Slapped cheek is a viral illness which is also known as fifth disease or erythema infectiosum and is caused by a virus known as parvovirus B19. It has many of the same sort of symptoms of the flu as other viral illnesses which I’ll describe more here but also a characteristic rash on the cheeks which leaves them looking as if they have been slapped, and also a faint recurring red rash on the body is possible.
This infection is most prevalent in April and May and mostly occurs in children ages 3-15 years of age but can affect anyone. The symptoms tend to appear anywhere between 1 and three weeks after infection has occurred. Once you have caught slapped cheek you don’t get it again as your body produces antibodies to protect you from future infection.
The illness generally starts with symptoms such as mild to moderate fever, runny nose, sore throat, mild nausea, headaches etc. It is usually a week to ten days after that when the rash appears. It’s important to know that not everyone who catches the virus gets all symptoms including the rash so you may not even know your child has had it! In fact about 25% of people escape without any symptoms at all! If you are lucky enough to suffer from the illness without even getting symptoms and noticing you will still be lucky enough to be immune from it in the future – although I use the term luck loosely here!!
The rash commonly associated with slapped cheek gets its name from its red scald like rash that appears on one or both cheeks. It can sometimes be mild though appearing just like a red blotchy rash on the cheeks. A few days after the rash appears on the cheeks a generalised body rash can appear which is often lacey in appearance. This rash often clears within a few days but can come and go for a few weeks before fully resolving. This illness is not contagious after day one of the time the rash appearing The rash can be itchy and a little irritating.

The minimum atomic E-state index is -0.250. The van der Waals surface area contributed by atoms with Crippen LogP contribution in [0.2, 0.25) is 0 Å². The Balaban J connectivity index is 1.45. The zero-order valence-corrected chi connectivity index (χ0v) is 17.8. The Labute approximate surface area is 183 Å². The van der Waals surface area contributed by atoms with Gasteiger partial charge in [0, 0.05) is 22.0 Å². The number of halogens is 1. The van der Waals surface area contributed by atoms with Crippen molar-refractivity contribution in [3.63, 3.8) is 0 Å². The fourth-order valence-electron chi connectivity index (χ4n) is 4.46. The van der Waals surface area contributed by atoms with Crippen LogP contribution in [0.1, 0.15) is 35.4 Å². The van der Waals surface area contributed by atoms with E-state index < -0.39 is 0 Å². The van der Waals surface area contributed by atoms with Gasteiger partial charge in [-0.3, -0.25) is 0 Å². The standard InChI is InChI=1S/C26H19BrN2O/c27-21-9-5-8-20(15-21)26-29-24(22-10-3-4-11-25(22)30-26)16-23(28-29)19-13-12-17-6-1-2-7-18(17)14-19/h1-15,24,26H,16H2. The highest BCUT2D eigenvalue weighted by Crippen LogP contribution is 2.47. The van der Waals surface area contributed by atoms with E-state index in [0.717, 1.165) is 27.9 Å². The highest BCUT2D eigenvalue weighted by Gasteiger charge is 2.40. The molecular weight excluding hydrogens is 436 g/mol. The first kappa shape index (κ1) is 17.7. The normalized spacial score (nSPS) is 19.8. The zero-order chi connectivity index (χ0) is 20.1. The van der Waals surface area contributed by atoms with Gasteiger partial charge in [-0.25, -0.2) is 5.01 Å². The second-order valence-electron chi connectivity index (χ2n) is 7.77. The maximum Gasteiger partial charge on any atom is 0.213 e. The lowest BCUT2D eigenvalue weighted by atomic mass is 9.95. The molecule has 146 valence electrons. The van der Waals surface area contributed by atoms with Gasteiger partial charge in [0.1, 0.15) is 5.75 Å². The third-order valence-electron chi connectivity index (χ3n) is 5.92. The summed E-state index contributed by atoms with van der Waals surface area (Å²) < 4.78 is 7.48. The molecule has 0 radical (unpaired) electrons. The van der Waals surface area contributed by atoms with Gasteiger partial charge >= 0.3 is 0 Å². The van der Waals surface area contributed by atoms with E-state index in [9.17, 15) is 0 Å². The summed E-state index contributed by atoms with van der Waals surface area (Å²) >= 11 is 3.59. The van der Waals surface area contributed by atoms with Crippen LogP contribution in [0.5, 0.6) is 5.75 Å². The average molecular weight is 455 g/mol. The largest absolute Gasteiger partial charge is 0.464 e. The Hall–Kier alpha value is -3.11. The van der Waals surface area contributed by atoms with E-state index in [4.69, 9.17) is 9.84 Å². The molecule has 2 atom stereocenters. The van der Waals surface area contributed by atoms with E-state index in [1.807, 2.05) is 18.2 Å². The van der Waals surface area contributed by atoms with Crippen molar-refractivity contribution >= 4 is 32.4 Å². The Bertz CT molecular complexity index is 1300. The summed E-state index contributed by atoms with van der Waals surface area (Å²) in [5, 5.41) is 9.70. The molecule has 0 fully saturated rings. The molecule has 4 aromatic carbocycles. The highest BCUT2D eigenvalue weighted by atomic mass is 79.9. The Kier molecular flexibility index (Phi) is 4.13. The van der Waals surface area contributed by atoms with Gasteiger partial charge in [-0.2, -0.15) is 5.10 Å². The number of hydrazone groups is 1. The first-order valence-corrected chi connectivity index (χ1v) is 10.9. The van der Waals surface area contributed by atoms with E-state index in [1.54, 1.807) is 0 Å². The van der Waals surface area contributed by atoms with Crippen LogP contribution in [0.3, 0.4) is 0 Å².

There is no treatment for the virus itself – just the symptoms.
- Paracetamol (Calpol or Paralink) may be used to help with fever, aches and pains.
- Ibuprofen (Nurofen or Easofen) can be used instead of or in addition to Paracetamol for aches and pains and fever.
- Antihistamines such as zirtek or phenergan can be used in children over two years of age for itch associated with rash.
- An emollient moisturiser such a La roche Posay Lipikar Balme may help to soothe your child’s irritated skin.
When to see the doctor
- Weakened immune system – This illness may effect your child more.
- Children who suffer from anaemia – their anaemia may become severely worse from this illness.
- If you are pregnant – seek medical attention although do not panic as the chances are you have had this illness before and are immune. Your doctor may perform a blood test to reassure you or a scan to check on your baby.
Your child can go to school or creche if the rash has been up for one day or more as they are no longer infectious. If your child has any signs of illness such as coughs or colds its always a good idea to practice extra vigilant hand hygiene etc. It’s very difficult to avoid getting slapped cheek because parents don’t know their kids have it until the infectious period is over and so it’s next to impossible for anyone to stop the spread!
I hope you find this helpful and if you have any questions at all please don’t hesitate to contact me by sending a private message to the WonderBaba facebook page (www.facebook.com/wonderbabacare) or by calling me (Sheena) at Milltown totalhealth Pharmacy in Dublin 6 on 012600262. I’m always happy to help! Check out our online shop at www.milltownpharmacy.ie